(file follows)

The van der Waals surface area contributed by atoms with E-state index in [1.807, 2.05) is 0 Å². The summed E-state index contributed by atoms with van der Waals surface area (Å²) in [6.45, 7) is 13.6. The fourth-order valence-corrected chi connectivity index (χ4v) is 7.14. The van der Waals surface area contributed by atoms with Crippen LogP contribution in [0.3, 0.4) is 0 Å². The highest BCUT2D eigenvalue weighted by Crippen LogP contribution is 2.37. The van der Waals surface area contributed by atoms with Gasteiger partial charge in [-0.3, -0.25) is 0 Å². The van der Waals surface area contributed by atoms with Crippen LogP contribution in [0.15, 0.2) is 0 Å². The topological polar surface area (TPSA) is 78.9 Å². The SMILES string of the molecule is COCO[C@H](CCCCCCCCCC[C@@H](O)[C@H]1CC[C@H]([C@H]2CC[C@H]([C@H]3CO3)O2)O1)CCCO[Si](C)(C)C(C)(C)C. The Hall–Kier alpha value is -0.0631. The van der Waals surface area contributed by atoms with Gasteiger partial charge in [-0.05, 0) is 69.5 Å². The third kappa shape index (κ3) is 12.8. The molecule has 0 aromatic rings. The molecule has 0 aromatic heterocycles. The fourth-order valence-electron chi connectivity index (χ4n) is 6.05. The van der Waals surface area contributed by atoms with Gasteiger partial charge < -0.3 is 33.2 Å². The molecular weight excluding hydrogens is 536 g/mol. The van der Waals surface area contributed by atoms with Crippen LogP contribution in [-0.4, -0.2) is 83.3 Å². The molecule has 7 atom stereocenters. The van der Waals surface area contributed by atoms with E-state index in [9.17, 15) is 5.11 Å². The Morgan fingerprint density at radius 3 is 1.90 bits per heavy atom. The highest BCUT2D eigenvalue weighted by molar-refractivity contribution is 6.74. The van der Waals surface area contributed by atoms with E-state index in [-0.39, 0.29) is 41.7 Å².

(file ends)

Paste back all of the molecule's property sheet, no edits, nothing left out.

The van der Waals surface area contributed by atoms with E-state index in [1.807, 2.05) is 0 Å². The summed E-state index contributed by atoms with van der Waals surface area (Å²) in [6.45, 7) is 13.6. The fourth-order valence-corrected chi connectivity index (χ4v) is 7.14. The van der Waals surface area contributed by atoms with Crippen LogP contribution in [0.3, 0.4) is 0 Å². The highest BCUT2D eigenvalue weighted by Crippen LogP contribution is 2.37. The van der Waals surface area contributed by atoms with Gasteiger partial charge in [-0.3, -0.25) is 0 Å². The van der Waals surface area contributed by atoms with Crippen LogP contribution in [0.15, 0.2) is 0 Å². The topological polar surface area (TPSA) is 78.9 Å². The SMILES string of the molecule is COCO[C@H](CCCCCCCCCC[C@@H](O)[C@H]1CC[C@H]([C@H]2CC[C@H]([C@H]3CO3)O2)O1)CCCO[Si](C)(C)C(C)(C)C. The Hall–Kier alpha value is -0.0631. The van der Waals surface area contributed by atoms with Gasteiger partial charge in [-0.05, 0) is 69.5 Å². The third kappa shape index (κ3) is 12.8. The molecule has 0 aromatic rings. The molecule has 0 aromatic heterocycles. The fourth-order valence-electron chi connectivity index (χ4n) is 6.05. The van der Waals surface area contributed by atoms with Gasteiger partial charge < -0.3 is 33.2 Å². The molecular weight excluding hydrogens is 536 g/mol. The van der Waals surface area contributed by atoms with Crippen LogP contribution in [-0.4, -0.2) is 83.3 Å². The molecule has 7 atom stereocenters. The van der Waals surface area contributed by atoms with E-state index in [9.17, 15) is 5.11 Å². The Morgan fingerprint density at radius 3 is 1.90 bits per heavy atom. The highest BCUT2D eigenvalue weighted by molar-refractivity contribution is 6.74. The van der Waals surface area contributed by atoms with E-state index in [-0.39, 0.29) is 41.7 Å².